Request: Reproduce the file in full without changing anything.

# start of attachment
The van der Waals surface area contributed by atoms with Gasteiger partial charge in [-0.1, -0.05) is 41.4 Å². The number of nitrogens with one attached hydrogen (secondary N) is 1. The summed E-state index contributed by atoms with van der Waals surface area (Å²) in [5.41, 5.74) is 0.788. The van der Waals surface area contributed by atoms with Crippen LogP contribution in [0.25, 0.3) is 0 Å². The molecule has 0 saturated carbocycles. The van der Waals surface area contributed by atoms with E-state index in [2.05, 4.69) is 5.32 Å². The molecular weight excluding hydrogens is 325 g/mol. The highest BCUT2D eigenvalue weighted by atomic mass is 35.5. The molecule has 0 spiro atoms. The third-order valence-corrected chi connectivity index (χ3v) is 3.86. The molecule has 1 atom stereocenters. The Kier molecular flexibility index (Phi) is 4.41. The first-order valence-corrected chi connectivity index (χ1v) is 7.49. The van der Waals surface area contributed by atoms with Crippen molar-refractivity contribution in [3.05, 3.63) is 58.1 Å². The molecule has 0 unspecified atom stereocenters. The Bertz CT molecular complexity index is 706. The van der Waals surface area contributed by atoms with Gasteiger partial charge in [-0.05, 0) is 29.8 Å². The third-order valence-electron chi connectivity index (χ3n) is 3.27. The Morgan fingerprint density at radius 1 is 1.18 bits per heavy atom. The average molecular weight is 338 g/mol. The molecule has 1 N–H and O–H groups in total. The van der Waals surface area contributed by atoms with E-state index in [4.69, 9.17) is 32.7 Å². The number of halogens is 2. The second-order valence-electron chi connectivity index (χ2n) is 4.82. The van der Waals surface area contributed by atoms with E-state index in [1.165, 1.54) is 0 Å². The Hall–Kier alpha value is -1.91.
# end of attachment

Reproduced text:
The van der Waals surface area contributed by atoms with Gasteiger partial charge in [-0.1, -0.05) is 41.4 Å². The number of nitrogens with one attached hydrogen (secondary N) is 1. The summed E-state index contributed by atoms with van der Waals surface area (Å²) in [5.41, 5.74) is 0.788. The van der Waals surface area contributed by atoms with Crippen LogP contribution in [0.25, 0.3) is 0 Å². The molecule has 0 saturated carbocycles. The van der Waals surface area contributed by atoms with E-state index in [2.05, 4.69) is 5.32 Å². The molecular weight excluding hydrogens is 325 g/mol. The highest BCUT2D eigenvalue weighted by atomic mass is 35.5. The molecule has 0 spiro atoms. The third-order valence-corrected chi connectivity index (χ3v) is 3.86. The molecule has 1 atom stereocenters. The Kier molecular flexibility index (Phi) is 4.41. The first-order valence-corrected chi connectivity index (χ1v) is 7.49. The van der Waals surface area contributed by atoms with Crippen molar-refractivity contribution in [3.05, 3.63) is 58.1 Å². The molecule has 0 unspecified atom stereocenters. The Bertz CT molecular complexity index is 706. The van der Waals surface area contributed by atoms with Gasteiger partial charge in [-0.05, 0) is 29.8 Å². The third-order valence-electron chi connectivity index (χ3n) is 3.27. The Morgan fingerprint density at radius 1 is 1.18 bits per heavy atom. The average molecular weight is 338 g/mol. The molecule has 1 N–H and O–H groups in total. The van der Waals surface area contributed by atoms with E-state index in [4.69, 9.17) is 32.7 Å². The number of halogens is 2. The second-order valence-electron chi connectivity index (χ2n) is 4.82. The van der Waals surface area contributed by atoms with E-state index in [1.165, 1.54) is 0 Å². The Hall–Kier alpha value is -1.91.